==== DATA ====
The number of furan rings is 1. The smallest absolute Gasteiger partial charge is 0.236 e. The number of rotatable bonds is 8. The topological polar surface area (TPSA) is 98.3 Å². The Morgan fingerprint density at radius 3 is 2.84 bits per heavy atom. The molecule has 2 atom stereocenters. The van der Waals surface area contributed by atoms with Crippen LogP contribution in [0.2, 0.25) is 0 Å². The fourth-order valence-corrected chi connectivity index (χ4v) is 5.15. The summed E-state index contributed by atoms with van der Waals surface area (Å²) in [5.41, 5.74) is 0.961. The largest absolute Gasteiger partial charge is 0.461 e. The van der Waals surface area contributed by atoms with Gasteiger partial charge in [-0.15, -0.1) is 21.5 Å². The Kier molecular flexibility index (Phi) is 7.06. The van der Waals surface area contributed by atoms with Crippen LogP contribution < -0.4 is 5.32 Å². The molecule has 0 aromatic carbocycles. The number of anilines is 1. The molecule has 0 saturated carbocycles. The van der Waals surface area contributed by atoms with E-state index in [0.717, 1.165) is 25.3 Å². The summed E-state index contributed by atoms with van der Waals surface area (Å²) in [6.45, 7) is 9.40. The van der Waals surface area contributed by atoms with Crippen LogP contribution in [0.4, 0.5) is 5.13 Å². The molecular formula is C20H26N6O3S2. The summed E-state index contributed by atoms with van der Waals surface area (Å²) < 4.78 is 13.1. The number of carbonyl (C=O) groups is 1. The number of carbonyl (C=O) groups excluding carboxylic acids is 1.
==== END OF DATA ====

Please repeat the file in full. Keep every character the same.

The number of furan rings is 1. The smallest absolute Gasteiger partial charge is 0.236 e. The number of rotatable bonds is 8. The topological polar surface area (TPSA) is 98.3 Å². The Morgan fingerprint density at radius 3 is 2.84 bits per heavy atom. The molecule has 2 atom stereocenters. The van der Waals surface area contributed by atoms with Crippen LogP contribution in [0.2, 0.25) is 0 Å². The fourth-order valence-corrected chi connectivity index (χ4v) is 5.15. The summed E-state index contributed by atoms with van der Waals surface area (Å²) in [5.41, 5.74) is 0.961. The largest absolute Gasteiger partial charge is 0.461 e. The van der Waals surface area contributed by atoms with Gasteiger partial charge in [-0.15, -0.1) is 21.5 Å². The Kier molecular flexibility index (Phi) is 7.06. The van der Waals surface area contributed by atoms with Crippen LogP contribution < -0.4 is 5.32 Å². The molecule has 0 aromatic carbocycles. The number of anilines is 1. The molecule has 0 saturated carbocycles. The van der Waals surface area contributed by atoms with E-state index in [0.717, 1.165) is 25.3 Å². The summed E-state index contributed by atoms with van der Waals surface area (Å²) in [6.45, 7) is 9.40. The van der Waals surface area contributed by atoms with Crippen LogP contribution in [0.4, 0.5) is 5.13 Å². The molecular formula is C20H26N6O3S2. The summed E-state index contributed by atoms with van der Waals surface area (Å²) < 4.78 is 13.1. The number of carbonyl (C=O) groups is 1. The number of carbonyl (C=O) groups excluding carboxylic acids is 1.